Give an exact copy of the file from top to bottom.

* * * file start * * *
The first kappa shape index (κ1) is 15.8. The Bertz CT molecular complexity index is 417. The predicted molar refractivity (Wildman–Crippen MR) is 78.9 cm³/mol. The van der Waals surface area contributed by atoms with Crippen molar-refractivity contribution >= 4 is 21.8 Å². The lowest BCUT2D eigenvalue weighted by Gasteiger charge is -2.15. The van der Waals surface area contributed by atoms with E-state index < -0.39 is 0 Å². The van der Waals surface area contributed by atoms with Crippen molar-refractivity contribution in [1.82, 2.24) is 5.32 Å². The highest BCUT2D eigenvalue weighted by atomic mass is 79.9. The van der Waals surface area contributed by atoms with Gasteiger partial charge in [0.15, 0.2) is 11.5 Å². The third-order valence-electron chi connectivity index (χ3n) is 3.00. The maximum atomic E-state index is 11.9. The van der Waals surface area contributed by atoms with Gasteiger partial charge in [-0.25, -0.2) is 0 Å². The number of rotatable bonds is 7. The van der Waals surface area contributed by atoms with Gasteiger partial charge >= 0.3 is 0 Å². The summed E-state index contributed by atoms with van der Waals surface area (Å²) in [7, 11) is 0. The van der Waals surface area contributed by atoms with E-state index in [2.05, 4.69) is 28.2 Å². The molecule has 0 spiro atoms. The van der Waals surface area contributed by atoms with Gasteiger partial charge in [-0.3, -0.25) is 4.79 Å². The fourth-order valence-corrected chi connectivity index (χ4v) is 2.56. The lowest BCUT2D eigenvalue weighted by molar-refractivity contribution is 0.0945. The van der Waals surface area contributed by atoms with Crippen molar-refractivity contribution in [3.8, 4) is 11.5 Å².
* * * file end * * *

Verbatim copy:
The first kappa shape index (κ1) is 15.8. The Bertz CT molecular complexity index is 417. The predicted molar refractivity (Wildman–Crippen MR) is 78.9 cm³/mol. The van der Waals surface area contributed by atoms with Crippen molar-refractivity contribution >= 4 is 21.8 Å². The lowest BCUT2D eigenvalue weighted by Gasteiger charge is -2.15. The van der Waals surface area contributed by atoms with E-state index < -0.39 is 0 Å². The van der Waals surface area contributed by atoms with Crippen molar-refractivity contribution in [1.82, 2.24) is 5.32 Å². The highest BCUT2D eigenvalue weighted by atomic mass is 79.9. The van der Waals surface area contributed by atoms with Gasteiger partial charge in [0.15, 0.2) is 11.5 Å². The third-order valence-electron chi connectivity index (χ3n) is 3.00. The maximum atomic E-state index is 11.9. The van der Waals surface area contributed by atoms with Gasteiger partial charge in [-0.25, -0.2) is 0 Å². The number of rotatable bonds is 7. The van der Waals surface area contributed by atoms with Gasteiger partial charge >= 0.3 is 0 Å². The summed E-state index contributed by atoms with van der Waals surface area (Å²) in [7, 11) is 0. The van der Waals surface area contributed by atoms with E-state index in [2.05, 4.69) is 28.2 Å². The molecule has 0 spiro atoms. The van der Waals surface area contributed by atoms with Gasteiger partial charge in [-0.3, -0.25) is 4.79 Å². The fourth-order valence-corrected chi connectivity index (χ4v) is 2.56. The lowest BCUT2D eigenvalue weighted by molar-refractivity contribution is 0.0945. The van der Waals surface area contributed by atoms with Crippen molar-refractivity contribution in [3.8, 4) is 11.5 Å².